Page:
Las Grutas Tolantongo, the resort!
You could easily make a full vacation out of a trip to Las Grutas Tolantongo. The canyon and surrounding hillsides are packed with natural attractions, and with everything from hotels to restaurants onsite, there isn't much reason not to stay for at least a couple of days.
For the energetic and outdoorsy, there's a zip line and a cave where you can swim in some strong currents. For the kids, there's a water slide and a river to play in.
For those with a wellness focus who want to have a relaxing spa day, there are naturally heated pools. And for those who want to explore, there are multiple tunnels and a swinging bridge with plenty of waterfalls on the other side of it.
If you're in need of a place to get your mindset right and heal your inner child, this just might be the one. All of us need to play in a flowing river of turquoise sometimes.
Beyond all of the different attractions already mentioned, this place has the works when it comes to accommodations. There are five different hotels located within the park and plenty of camping areas.
Everything in the park operates on a cash-only basis, and the hotels do not take reservations, so you won’t be able to reserve a room until after you arrive at your destination. The park's website recommends arriving between 7AM and 9AM if you want a room during a busy period like a weekend.
If you show up and no rooms are available, you can still rent camping equipment and take the rustic route! Be prepared for lots of music and partying as most people there are doing their best to have a good time.
Also inside the park are multiple restaurants, open on different days and serving a variety of Mexican foods. You're unlikely to be disappointed by the abundance of tacos, quesadillas, fajitas, sopas, and chilaquiles.
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How accesible is Hierve El Agua? Very!
Hierve El Agua is relatively accessible, with no hiking necessary. It's a 10-minute walk on an unpaved dirt path, from the parking lot to the main area with the pools.
If you are looking for more exercise, though, there are trails that give better views of the two petrified waterfalls from below. These are relatively strenuous and will take about an hour both ways.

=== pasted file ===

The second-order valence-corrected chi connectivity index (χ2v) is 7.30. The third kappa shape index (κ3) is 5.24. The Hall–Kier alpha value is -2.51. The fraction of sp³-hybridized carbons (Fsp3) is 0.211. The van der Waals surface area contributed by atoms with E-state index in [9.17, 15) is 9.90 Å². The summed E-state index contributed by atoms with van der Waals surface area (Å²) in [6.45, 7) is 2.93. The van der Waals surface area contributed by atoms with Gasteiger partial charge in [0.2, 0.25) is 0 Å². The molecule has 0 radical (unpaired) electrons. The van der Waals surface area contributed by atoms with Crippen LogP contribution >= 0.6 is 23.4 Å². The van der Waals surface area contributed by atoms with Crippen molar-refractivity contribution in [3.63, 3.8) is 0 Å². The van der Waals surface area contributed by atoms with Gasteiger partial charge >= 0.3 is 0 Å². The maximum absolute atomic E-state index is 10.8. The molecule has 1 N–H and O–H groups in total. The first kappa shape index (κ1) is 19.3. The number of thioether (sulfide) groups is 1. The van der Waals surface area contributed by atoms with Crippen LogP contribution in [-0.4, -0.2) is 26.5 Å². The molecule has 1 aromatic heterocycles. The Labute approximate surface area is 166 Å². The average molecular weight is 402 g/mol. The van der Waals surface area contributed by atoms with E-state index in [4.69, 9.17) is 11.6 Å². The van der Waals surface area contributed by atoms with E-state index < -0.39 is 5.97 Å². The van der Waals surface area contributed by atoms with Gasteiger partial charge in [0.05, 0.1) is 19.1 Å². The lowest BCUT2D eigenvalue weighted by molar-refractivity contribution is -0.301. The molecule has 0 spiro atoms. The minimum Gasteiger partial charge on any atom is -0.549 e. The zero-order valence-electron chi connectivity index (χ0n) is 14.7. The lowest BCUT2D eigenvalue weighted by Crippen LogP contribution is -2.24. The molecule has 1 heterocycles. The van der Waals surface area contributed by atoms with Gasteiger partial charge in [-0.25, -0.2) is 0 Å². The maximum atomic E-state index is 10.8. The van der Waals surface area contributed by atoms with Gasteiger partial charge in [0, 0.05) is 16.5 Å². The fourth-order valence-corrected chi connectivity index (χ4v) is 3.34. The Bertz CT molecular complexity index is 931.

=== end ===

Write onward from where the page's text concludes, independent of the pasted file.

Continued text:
How accessible is Las Grutas Tolantongo? Not very.
Las Grutas Tolantongo covers the side of an entire mountain and has made of many different parts. Small springs, crowded springs, secluded springs, all up and down and the mountainside This means that if you want to see everything you'll need to be prepared to do a bit of walking.
There were very strenuous parts of it, and the main pools are not accessible for older people or those in wheelchairs.
There are buses available to travel between some of the pools, but even still there are limestone stairs which can be very slippery with people fresh from the pools walking up and down them. The waterfalls aren't accessible via wheelchair either, as they require many steps to access the river and waterfalls.
So, which springs are better?!
As you can see, there’s no right answer! The two springs are in two completely different areas of Mexico, are very different experiences.
These two popular natural wonders were two whole different moods. Hierve El Agua was a quiet, spiritual experience with great hikes, while Las Grutas Tolantongo was a family-friendly, resort-like experience.
Bott springs are absolute natural wonders of Mexico, and worth seeing!
Yes! The pools are natural and though they are cool mountains, mineral water, they're safe and legal to swim in.
Both springs are very safe to visit. While the drives there might be remote, they are tourist attractions and thus have a lot of locals and visitors around at all times. At both places, you won't have anyone scamming you or harassing you to sell things.
Hierve el Agua especially is a sacred land, and your tour guide will be a local. At Las Grutas Tolantongo, it's a regulated park with security. Speaking Spanish will help you navigate your experience and feel more comfortable, of course, but I would tell any solo female travelers and women of color that they would be fine visiting.
If you still feel nervous, I would recommend booking a tour.